BERLIN —At 8 p.m. Sunday evening, the phone rang with the call Ugur Sahin, chief executive of the German medical start-up BioNTech, had been anxiously awaiting.
“Are you sitting down?” Pfizer chief Albert Bourla asked him.
The news that followed was better than Sahin had hoped: Preliminary analysis from Phase 3 trials of his company’s coronavirus vaccine showed 90 percent protection.
“I was more than excited,” said Sahin, speaking to The Washington Post on a video call from his home in the western German city of Mainz.
The interim results put the 55-year-old and his co-founder wife, Ozlem Tureci, in the front of the pack racing for a safe and effective vaccine. Global markets rallied, and stock soared for BioNTech — a small-by-pharma-industry-standards company that has yet to see a vaccine using its technology brought to market. For the corona-weary masses, it was a much-needed glimpse of a potential end in sight.
[Pfizer’s coronavirus vaccine is more than 90 percent effective in first analysis, company reports]
Sahin and Tureci celebrated with cups of Turkish tea at home. There weren’t many other options, with Germany under a new coronavirus lockdown. But it was also typical of the couple, who are intensely driven in their work yet understated in their personal lives.
The husband-and-wife team behind one of the world’s top coronavirus vaccine candidates are the sort of people who don’t own a car and who took the morning off for their wedding day in 2002 before returning to the lab. Half a day was “sufficient,” Tureci explained.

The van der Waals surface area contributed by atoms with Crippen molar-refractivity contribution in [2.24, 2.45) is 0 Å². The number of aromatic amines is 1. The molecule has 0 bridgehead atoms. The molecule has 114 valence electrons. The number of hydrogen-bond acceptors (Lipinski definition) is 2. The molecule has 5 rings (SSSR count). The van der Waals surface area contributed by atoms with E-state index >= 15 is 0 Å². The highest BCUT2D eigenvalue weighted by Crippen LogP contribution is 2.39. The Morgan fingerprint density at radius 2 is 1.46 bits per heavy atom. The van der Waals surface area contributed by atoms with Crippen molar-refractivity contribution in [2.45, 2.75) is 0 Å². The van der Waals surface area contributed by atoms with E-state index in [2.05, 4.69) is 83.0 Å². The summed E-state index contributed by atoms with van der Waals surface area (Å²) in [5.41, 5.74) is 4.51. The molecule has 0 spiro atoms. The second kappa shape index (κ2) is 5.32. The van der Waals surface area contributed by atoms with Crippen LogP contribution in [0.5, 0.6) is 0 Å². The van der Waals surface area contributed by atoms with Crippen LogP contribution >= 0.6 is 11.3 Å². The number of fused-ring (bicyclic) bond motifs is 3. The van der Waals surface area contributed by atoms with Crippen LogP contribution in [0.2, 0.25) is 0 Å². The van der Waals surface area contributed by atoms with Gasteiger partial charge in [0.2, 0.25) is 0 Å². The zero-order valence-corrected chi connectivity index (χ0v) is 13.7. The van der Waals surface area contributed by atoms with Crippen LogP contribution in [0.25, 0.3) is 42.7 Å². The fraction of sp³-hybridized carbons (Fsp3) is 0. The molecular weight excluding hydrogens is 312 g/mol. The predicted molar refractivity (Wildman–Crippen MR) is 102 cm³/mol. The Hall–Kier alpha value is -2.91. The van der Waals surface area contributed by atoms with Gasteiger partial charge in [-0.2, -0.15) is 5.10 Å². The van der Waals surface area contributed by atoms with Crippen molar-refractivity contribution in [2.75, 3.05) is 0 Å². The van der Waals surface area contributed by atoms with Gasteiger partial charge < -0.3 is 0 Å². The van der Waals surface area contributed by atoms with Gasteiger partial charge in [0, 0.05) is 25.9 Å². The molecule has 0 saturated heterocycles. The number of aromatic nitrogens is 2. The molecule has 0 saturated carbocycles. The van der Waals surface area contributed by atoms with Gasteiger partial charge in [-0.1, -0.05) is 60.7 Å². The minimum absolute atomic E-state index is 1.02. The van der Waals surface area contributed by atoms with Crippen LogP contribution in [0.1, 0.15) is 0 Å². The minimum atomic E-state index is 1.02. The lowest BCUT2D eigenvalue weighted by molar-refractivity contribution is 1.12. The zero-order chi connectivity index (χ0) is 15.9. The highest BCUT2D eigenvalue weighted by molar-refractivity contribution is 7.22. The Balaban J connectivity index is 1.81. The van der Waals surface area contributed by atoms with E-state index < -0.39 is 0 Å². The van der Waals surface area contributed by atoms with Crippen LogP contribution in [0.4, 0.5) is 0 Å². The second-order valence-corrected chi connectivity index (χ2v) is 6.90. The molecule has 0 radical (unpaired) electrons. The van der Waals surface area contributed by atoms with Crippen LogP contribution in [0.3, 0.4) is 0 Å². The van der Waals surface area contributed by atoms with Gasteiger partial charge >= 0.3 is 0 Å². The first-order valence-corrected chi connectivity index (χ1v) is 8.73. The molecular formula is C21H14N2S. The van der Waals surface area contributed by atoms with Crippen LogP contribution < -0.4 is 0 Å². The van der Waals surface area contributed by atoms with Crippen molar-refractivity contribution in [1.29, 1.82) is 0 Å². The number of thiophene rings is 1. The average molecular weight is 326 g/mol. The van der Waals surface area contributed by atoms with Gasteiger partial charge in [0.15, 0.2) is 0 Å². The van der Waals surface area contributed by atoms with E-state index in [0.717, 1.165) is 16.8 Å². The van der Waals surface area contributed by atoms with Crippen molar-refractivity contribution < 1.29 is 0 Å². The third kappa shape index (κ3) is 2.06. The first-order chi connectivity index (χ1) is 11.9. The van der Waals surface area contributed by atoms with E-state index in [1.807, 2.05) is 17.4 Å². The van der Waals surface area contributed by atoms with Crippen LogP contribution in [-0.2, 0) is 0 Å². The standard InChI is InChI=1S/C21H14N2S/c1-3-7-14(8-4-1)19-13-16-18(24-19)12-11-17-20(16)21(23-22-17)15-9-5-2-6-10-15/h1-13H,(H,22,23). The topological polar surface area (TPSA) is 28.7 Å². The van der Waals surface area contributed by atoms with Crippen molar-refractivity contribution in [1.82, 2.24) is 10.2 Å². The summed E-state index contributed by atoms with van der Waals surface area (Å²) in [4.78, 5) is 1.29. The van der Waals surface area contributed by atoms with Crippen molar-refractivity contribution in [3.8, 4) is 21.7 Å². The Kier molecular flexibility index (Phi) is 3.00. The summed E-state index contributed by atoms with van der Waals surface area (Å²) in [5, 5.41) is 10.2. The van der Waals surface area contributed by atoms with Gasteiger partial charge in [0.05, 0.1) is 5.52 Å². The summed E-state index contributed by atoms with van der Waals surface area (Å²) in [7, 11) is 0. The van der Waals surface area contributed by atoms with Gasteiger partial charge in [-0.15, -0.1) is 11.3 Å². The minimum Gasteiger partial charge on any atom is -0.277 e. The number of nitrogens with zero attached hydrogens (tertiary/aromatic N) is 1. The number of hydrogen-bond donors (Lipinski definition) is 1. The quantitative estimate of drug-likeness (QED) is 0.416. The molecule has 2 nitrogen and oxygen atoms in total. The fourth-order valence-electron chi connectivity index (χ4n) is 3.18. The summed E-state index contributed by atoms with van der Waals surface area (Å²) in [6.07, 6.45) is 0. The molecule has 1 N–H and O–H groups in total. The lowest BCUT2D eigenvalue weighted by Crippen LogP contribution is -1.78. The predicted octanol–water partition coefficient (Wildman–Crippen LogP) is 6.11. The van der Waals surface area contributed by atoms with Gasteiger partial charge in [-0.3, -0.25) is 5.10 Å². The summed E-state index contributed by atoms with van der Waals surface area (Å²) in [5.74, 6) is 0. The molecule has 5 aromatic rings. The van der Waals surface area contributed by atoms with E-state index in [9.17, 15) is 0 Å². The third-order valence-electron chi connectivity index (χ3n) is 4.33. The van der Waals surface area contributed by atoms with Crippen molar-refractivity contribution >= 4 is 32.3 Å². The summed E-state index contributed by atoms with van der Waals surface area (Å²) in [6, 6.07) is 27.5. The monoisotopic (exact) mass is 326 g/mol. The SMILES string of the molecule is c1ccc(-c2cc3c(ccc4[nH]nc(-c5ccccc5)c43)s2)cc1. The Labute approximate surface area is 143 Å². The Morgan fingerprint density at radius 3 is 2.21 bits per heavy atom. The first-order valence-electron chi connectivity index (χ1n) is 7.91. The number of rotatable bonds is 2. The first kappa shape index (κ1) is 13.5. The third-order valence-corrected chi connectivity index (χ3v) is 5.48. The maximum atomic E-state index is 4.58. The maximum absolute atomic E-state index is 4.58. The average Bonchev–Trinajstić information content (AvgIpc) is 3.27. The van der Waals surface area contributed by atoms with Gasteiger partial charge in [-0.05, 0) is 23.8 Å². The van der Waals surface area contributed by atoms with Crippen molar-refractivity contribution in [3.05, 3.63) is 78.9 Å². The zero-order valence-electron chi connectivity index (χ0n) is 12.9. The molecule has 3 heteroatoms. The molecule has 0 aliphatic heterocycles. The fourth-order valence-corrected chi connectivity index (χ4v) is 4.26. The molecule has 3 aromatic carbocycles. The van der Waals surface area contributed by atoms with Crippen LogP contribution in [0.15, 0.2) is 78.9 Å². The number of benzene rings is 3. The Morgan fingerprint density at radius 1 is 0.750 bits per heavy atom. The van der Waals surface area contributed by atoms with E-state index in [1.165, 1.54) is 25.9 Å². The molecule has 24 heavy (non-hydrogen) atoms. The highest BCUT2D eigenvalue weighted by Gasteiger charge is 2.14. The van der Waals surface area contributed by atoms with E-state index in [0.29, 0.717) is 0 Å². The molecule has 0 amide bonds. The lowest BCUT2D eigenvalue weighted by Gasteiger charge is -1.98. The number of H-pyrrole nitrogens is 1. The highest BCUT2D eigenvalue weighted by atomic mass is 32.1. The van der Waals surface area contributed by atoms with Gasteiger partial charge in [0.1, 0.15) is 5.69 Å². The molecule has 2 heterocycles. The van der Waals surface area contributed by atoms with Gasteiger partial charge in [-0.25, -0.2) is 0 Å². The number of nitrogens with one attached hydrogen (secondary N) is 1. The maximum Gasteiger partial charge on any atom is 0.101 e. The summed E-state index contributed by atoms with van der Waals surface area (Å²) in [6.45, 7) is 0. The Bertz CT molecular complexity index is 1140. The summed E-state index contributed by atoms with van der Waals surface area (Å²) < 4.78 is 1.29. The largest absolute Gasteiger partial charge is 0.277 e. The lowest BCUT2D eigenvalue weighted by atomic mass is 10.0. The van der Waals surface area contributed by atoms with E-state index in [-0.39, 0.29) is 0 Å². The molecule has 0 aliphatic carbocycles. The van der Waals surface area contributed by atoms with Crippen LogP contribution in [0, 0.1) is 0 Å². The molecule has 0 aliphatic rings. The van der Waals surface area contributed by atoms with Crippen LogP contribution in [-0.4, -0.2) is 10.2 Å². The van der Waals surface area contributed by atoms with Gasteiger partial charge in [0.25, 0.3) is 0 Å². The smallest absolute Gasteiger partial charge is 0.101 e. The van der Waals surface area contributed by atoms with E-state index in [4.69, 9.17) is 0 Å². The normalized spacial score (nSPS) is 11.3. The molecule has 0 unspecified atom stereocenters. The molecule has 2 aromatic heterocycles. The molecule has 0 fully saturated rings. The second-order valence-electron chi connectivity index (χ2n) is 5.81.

Sahin and Tureci, both children of Turkish immigrants to Germany, met while working on an oncology ward in the southwestern city of Homburg. They found they shared an interest in getting the body’s immune system to fight cancer.
Sahin was born in the Mediterranean city of Iskenderun and moved to Germany when he was 4. His father was a “Gastarbeiter,” or guest worker, at a Ford factory in Cologne.
Tureci’s family moved to Germany from Turkey before she was born, after her father finished medical school. “He schlepped me everywhere when I was young,” she said, “to the hospital and to see patients and such.”
In her studies, Tureci was surprised by the gap between advances in medical technology and what was available to doctors and patients. She and Sahin decided the best way to close that gap was to launch their own company.
Founded in 2008, BioNTech’s work focused primarily on cancer vaccines using what is known as messenger RNA technology. While traditional vaccines require labor-intensive production of viral proteins, mRNA vaccines deploy a piece of genetic code that instructs a person’s immune system to produce the proteins itself.